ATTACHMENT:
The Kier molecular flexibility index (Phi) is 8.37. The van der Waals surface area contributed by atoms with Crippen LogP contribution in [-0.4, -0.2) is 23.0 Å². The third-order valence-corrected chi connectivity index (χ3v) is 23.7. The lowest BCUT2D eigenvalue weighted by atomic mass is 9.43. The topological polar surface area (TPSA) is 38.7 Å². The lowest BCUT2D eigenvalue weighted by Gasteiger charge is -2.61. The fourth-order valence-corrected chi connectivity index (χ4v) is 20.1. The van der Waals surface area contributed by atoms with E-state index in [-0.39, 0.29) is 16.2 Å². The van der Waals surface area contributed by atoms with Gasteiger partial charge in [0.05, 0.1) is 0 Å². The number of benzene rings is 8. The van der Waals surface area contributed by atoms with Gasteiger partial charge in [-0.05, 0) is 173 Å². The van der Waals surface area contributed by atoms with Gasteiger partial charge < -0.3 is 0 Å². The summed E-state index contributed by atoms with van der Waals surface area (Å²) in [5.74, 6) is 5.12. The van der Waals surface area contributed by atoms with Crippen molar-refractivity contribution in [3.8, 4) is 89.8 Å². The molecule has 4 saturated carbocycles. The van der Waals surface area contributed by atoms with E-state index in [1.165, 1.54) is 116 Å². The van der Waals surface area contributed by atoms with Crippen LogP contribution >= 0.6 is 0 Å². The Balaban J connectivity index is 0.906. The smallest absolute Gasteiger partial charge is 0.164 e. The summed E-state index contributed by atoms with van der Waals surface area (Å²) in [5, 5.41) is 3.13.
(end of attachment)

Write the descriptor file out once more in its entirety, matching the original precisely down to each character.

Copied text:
The Kier molecular flexibility index (Phi) is 8.37. The van der Waals surface area contributed by atoms with Crippen LogP contribution in [-0.4, -0.2) is 23.0 Å². The third-order valence-corrected chi connectivity index (χ3v) is 23.7. The lowest BCUT2D eigenvalue weighted by atomic mass is 9.43. The topological polar surface area (TPSA) is 38.7 Å². The lowest BCUT2D eigenvalue weighted by Gasteiger charge is -2.61. The fourth-order valence-corrected chi connectivity index (χ4v) is 20.1. The van der Waals surface area contributed by atoms with E-state index in [-0.39, 0.29) is 16.2 Å². The van der Waals surface area contributed by atoms with Gasteiger partial charge in [0.05, 0.1) is 0 Å². The number of benzene rings is 8. The van der Waals surface area contributed by atoms with Gasteiger partial charge in [-0.05, 0) is 173 Å². The van der Waals surface area contributed by atoms with Gasteiger partial charge < -0.3 is 0 Å². The summed E-state index contributed by atoms with van der Waals surface area (Å²) in [5.74, 6) is 5.12. The van der Waals surface area contributed by atoms with Crippen molar-refractivity contribution in [3.8, 4) is 89.8 Å². The molecule has 4 saturated carbocycles. The van der Waals surface area contributed by atoms with E-state index in [1.165, 1.54) is 116 Å². The van der Waals surface area contributed by atoms with Crippen LogP contribution >= 0.6 is 0 Å². The Balaban J connectivity index is 0.906. The smallest absolute Gasteiger partial charge is 0.164 e. The summed E-state index contributed by atoms with van der Waals surface area (Å²) in [5, 5.41) is 3.13.